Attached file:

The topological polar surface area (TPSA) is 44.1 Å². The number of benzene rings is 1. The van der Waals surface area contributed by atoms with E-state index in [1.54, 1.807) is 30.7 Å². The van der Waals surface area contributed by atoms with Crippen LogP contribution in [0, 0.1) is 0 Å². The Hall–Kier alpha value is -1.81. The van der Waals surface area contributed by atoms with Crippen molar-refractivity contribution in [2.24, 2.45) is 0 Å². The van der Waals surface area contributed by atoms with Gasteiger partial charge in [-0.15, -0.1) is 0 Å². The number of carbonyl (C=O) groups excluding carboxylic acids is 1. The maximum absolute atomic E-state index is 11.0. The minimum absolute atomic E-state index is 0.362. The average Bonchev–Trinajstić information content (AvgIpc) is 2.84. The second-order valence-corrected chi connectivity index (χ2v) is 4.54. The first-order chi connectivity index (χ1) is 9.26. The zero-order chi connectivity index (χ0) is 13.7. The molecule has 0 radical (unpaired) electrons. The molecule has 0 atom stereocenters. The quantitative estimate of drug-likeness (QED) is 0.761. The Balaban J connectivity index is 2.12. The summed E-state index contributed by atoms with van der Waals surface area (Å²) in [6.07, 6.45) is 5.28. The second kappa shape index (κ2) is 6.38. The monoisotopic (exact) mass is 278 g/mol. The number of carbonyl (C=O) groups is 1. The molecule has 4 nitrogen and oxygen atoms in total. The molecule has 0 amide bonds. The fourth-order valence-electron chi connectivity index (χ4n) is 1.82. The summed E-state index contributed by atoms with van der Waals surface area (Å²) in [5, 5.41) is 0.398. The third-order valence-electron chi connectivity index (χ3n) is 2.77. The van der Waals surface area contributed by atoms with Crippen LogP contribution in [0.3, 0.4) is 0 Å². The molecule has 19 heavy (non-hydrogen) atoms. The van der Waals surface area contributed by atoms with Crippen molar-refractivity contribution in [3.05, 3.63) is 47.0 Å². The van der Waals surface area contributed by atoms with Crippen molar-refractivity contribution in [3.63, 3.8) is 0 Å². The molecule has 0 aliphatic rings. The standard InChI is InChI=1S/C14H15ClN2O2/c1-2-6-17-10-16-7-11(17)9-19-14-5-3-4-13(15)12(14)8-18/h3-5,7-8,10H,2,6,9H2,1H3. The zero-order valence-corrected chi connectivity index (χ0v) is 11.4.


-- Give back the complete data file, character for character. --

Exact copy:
The topological polar surface area (TPSA) is 44.1 Å². The number of benzene rings is 1. The van der Waals surface area contributed by atoms with E-state index in [1.54, 1.807) is 30.7 Å². The van der Waals surface area contributed by atoms with Crippen LogP contribution in [0, 0.1) is 0 Å². The Hall–Kier alpha value is -1.81. The van der Waals surface area contributed by atoms with Crippen molar-refractivity contribution in [2.24, 2.45) is 0 Å². The van der Waals surface area contributed by atoms with Gasteiger partial charge in [-0.15, -0.1) is 0 Å². The number of carbonyl (C=O) groups excluding carboxylic acids is 1. The maximum absolute atomic E-state index is 11.0. The minimum absolute atomic E-state index is 0.362. The average Bonchev–Trinajstić information content (AvgIpc) is 2.84. The second-order valence-corrected chi connectivity index (χ2v) is 4.54. The first-order chi connectivity index (χ1) is 9.26. The zero-order chi connectivity index (χ0) is 13.7. The molecule has 0 radical (unpaired) electrons. The molecule has 0 atom stereocenters. The quantitative estimate of drug-likeness (QED) is 0.761. The Balaban J connectivity index is 2.12. The summed E-state index contributed by atoms with van der Waals surface area (Å²) in [6.07, 6.45) is 5.28. The second kappa shape index (κ2) is 6.38. The monoisotopic (exact) mass is 278 g/mol. The number of carbonyl (C=O) groups is 1. The molecule has 4 nitrogen and oxygen atoms in total. The molecule has 0 amide bonds. The fourth-order valence-electron chi connectivity index (χ4n) is 1.82. The summed E-state index contributed by atoms with van der Waals surface area (Å²) in [5, 5.41) is 0.398. The third-order valence-electron chi connectivity index (χ3n) is 2.77. The van der Waals surface area contributed by atoms with Crippen LogP contribution in [0.3, 0.4) is 0 Å². The molecule has 19 heavy (non-hydrogen) atoms. The van der Waals surface area contributed by atoms with Crippen molar-refractivity contribution in [3.05, 3.63) is 47.0 Å². The van der Waals surface area contributed by atoms with Crippen molar-refractivity contribution in [3.63, 3.8) is 0 Å². The molecule has 0 aliphatic rings. The standard InChI is InChI=1S/C14H15ClN2O2/c1-2-6-17-10-16-7-11(17)9-19-14-5-3-4-13(15)12(14)8-18/h3-5,7-8,10H,2,6,9H2,1H3. The zero-order valence-corrected chi connectivity index (χ0v) is 11.4.